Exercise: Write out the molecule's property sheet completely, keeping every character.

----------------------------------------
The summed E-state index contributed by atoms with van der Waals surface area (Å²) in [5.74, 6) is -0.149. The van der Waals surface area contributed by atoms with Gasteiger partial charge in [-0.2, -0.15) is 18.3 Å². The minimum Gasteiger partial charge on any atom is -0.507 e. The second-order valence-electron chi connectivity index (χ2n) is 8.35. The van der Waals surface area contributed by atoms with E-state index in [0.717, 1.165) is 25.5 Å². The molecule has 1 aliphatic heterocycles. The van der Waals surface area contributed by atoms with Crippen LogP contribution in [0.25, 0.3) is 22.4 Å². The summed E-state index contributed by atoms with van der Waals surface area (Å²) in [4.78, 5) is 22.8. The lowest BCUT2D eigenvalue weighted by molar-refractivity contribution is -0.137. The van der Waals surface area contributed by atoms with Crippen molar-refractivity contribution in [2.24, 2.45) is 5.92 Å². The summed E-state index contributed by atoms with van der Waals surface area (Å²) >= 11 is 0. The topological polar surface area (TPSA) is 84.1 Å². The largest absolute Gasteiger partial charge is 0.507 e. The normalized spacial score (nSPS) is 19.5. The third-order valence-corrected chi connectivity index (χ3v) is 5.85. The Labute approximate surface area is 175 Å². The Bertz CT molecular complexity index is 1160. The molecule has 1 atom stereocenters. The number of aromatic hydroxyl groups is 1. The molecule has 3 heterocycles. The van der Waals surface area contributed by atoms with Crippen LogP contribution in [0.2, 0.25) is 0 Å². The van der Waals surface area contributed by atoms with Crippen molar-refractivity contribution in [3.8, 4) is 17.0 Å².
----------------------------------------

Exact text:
The summed E-state index contributed by atoms with van der Waals surface area (Å²) in [5.74, 6) is -0.149. The van der Waals surface area contributed by atoms with Gasteiger partial charge in [-0.2, -0.15) is 18.3 Å². The minimum Gasteiger partial charge on any atom is -0.507 e. The second-order valence-electron chi connectivity index (χ2n) is 8.35. The van der Waals surface area contributed by atoms with E-state index in [0.717, 1.165) is 25.5 Å². The molecule has 1 aliphatic heterocycles. The van der Waals surface area contributed by atoms with Crippen LogP contribution in [0.25, 0.3) is 22.4 Å². The summed E-state index contributed by atoms with van der Waals surface area (Å²) in [4.78, 5) is 22.8. The lowest BCUT2D eigenvalue weighted by molar-refractivity contribution is -0.137. The van der Waals surface area contributed by atoms with Crippen molar-refractivity contribution in [2.24, 2.45) is 5.92 Å². The summed E-state index contributed by atoms with van der Waals surface area (Å²) >= 11 is 0. The topological polar surface area (TPSA) is 84.1 Å². The largest absolute Gasteiger partial charge is 0.507 e. The normalized spacial score (nSPS) is 19.5. The third-order valence-corrected chi connectivity index (χ3v) is 5.85. The Labute approximate surface area is 175 Å². The Bertz CT molecular complexity index is 1160. The molecule has 1 atom stereocenters. The number of aromatic hydroxyl groups is 1. The molecule has 3 heterocycles. The van der Waals surface area contributed by atoms with Crippen LogP contribution in [0.2, 0.25) is 0 Å². The van der Waals surface area contributed by atoms with Crippen molar-refractivity contribution in [3.8, 4) is 17.0 Å².